Childhood, Class, and Kin in the Roman World

By Suzanne Dixon | Go to book overview

4

CHILD EXPOSURE AND ABANDONMENT

Mireille Corbier

The topic of infant abandonment in western Europe is one well served by scholars of the early modern and contemporary eras. For earlier periods, a possible historian might seem to be John Boswell, whose work The Kindness of Strangers (1988) purports to cover the incidence of child abandonment from antiquity to the Renaissance. But Boswell may not be an ideal choice. To highlight his avowed intention, which is to make sense of a complex of social practices that could not be justified by duress alone, he uses the example of Rousseau, who abandoned no fewer than five children, 1 but this frame of reference is ill chosen. There are fundamental, demonstrable differences between the Roman world and mediaeval and early modern western societies. And Boswell's book, which is not grounded in a critical source-basis, displays the major flaw of equating texts of diverse nature and different epochs, consciously taking literature as a reflection of its society.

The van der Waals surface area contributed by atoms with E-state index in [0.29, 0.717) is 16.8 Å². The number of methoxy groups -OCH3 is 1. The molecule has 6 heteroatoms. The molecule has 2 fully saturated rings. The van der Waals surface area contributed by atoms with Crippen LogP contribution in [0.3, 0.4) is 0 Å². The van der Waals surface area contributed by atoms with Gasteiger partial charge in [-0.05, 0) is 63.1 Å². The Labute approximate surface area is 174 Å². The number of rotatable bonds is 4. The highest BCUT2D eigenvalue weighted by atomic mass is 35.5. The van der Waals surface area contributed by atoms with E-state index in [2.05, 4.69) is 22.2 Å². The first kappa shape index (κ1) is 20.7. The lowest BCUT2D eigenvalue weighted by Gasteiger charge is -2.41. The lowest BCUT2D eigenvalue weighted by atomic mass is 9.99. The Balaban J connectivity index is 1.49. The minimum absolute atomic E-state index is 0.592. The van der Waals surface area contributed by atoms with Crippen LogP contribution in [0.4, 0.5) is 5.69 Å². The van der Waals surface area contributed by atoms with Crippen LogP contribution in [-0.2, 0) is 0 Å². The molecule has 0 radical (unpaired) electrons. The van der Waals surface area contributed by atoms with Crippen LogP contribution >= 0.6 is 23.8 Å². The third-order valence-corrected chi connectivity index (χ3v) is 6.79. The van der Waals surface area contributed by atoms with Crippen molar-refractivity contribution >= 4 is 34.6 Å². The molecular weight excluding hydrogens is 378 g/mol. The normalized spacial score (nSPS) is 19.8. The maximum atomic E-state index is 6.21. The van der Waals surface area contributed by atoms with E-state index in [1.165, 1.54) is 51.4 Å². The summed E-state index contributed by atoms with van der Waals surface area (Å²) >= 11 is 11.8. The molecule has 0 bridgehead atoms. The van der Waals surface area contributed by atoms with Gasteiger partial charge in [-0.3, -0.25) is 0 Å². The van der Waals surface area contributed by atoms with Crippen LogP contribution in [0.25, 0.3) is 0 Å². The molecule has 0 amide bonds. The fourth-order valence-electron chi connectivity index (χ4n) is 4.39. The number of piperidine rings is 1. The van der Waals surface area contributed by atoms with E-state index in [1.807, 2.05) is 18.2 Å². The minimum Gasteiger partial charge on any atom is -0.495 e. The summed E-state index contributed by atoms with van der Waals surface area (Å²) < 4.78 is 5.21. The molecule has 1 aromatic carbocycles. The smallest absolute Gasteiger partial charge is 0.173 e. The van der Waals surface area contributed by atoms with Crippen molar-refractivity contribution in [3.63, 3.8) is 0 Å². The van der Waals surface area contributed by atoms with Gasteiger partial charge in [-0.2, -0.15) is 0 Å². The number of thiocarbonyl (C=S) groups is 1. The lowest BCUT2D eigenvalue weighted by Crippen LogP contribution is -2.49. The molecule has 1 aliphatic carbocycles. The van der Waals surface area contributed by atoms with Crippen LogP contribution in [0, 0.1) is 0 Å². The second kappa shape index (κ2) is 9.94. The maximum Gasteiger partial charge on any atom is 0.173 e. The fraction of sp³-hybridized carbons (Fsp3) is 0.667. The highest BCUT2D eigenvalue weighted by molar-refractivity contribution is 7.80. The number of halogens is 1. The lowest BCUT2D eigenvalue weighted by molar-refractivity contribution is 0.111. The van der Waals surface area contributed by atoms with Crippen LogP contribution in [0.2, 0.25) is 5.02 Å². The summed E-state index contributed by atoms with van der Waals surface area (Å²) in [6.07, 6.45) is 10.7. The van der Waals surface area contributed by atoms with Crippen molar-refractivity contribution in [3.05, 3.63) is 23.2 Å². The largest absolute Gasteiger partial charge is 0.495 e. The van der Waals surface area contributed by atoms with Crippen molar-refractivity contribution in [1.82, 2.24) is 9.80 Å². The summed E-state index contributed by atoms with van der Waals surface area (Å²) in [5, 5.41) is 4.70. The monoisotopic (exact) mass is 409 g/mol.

The guideline of this chapter is to be the distinction between abandonment and exposure. Harris (1994) recommends the term 'exposure', a translation of the Latin expositio, but its blanket use fails to distinguish the characteristics of abandonment. This distinction lies at the heart of the crucial differences between Roman and Christian societies of the West, and the legal and cultural substratum on which the two concepts of exposure and abandonment are posited.

Study of the topic poses problems of method (Corbier 1999c: 1257-60) which I shall arrange in two principal groupings. An essential preliminary, to avoid lumping together fictions, rhetorical exercises, imaginary laws, Christian pamphlets and so forth as direct evidence of social reality, is a rigorous collection and classification of

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